Why don’t they offer Capital Gains tax relief for private landlords selling up?

      If a home owners sells, they don’t pay any tax.

      Even when businesses sell premises they get tax relief, but private landlords don’t get any tax relief.

  • Anon 5

    According to Tom Copley’s article “this country is spending £24billion on housing benefit.”

    There are a number of points which Tom Copley has ignored. Such as how much money would be needed to build these new houses?. According to my calculations this would be £600billion. Where would this £600 billion come from? How much would the government have to pay in interest alone? (May be at 5%, the interest alone would be £30billion). Even on that basis, the £600billion cost of building those houses would be a debt on government books and never be paid off.

    These new homes will always be a drain on public finances as they have to be maintained and that includes of housing staff. Every few years, kitchen and bathroom would need to be upgraded. The Decent Homes Programme cost £40billion.

    Private landlord manage their own rental property. There is low management cost. Most landlord have a full-time job, and this is something they do on the side. They dont need office or huge overheads. If they need a cash injection, they will put if from their savings or their main job. They also pay tax on rental income, which housing associations don’t.

    There is a sense of hatred for landlords among Labour. I put it to Tom Copley, who are these landlord he dislikes?. He forgets Landlords are private citizens from all walks of life. What is wrong with the state buying housing service from its own citizens?.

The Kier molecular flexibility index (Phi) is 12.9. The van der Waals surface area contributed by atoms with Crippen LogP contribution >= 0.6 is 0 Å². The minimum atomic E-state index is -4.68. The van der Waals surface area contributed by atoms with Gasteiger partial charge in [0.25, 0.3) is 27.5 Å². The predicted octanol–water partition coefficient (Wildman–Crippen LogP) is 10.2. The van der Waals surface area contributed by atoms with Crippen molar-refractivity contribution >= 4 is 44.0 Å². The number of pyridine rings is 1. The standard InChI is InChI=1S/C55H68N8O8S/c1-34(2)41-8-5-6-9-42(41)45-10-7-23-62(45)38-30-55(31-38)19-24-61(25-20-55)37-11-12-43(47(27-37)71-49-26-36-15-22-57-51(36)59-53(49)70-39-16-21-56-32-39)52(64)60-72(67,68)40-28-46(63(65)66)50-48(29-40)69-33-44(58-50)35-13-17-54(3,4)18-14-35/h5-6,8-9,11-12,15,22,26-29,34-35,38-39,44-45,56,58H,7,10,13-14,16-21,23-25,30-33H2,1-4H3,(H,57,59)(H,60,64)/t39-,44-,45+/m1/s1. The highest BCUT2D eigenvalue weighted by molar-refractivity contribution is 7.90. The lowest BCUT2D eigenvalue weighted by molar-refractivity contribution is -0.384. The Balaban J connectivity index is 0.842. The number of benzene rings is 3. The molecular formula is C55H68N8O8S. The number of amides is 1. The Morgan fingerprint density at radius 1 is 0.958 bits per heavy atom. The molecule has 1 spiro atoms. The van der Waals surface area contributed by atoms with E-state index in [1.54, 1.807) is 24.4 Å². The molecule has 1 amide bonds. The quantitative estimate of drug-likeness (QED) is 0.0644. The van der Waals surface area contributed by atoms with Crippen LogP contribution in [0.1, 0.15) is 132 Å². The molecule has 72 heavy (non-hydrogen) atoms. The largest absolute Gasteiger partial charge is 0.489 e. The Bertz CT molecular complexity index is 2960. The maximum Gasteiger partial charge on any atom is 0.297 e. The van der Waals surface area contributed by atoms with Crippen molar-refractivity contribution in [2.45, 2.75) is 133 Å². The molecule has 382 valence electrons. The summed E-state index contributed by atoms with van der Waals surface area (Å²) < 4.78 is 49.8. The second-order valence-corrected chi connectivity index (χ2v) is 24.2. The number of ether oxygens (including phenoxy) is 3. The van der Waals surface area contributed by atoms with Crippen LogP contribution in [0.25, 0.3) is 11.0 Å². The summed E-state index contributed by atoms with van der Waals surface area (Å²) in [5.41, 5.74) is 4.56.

Then in the article it goes on to say “Housing Benefit is soaring”. Now this is a “naughty” statement. Since the banking crisis in 2007, the LHA rate has been largely unchanged for past 6 years. In other words, the a single mother and child who rented a home in 2007 on housing benefit, will be paying largely the same rent in 2013. That is almost 6 years of no rent increases. The LHA rate is not tracking market rents, in future it is going up by 1%. So is it fair to ridicule landlords and spread vile rumours of rents soaring? The ‘market rent’ has gone up, but you a landlord with a sitting housing benefit tenant is not getting benefit from market rents. Unless a landlord decides to evict a housing benefit tenants and put a private tenant in their place. If this was happening, then this country’s housing benefit bill would be nil. So instead of thanking ‘private ’ landlord who have housing benefit tenants and are accepting a reduced rent. All I can read about it ‘greedy landlords’ and ‘rent going up’. It is not entirely a fair picture?

    Whilst, the overall bill for housing benefit is going up, but that is to be expected in a recession….

  • markfergusonuk

    How on earth did you calculate £600 billion?

    • Anon5+1

      Most rental makes 5% (on the value of the property). Most new builds, cost more then current properties. That is how I came to £600 billion.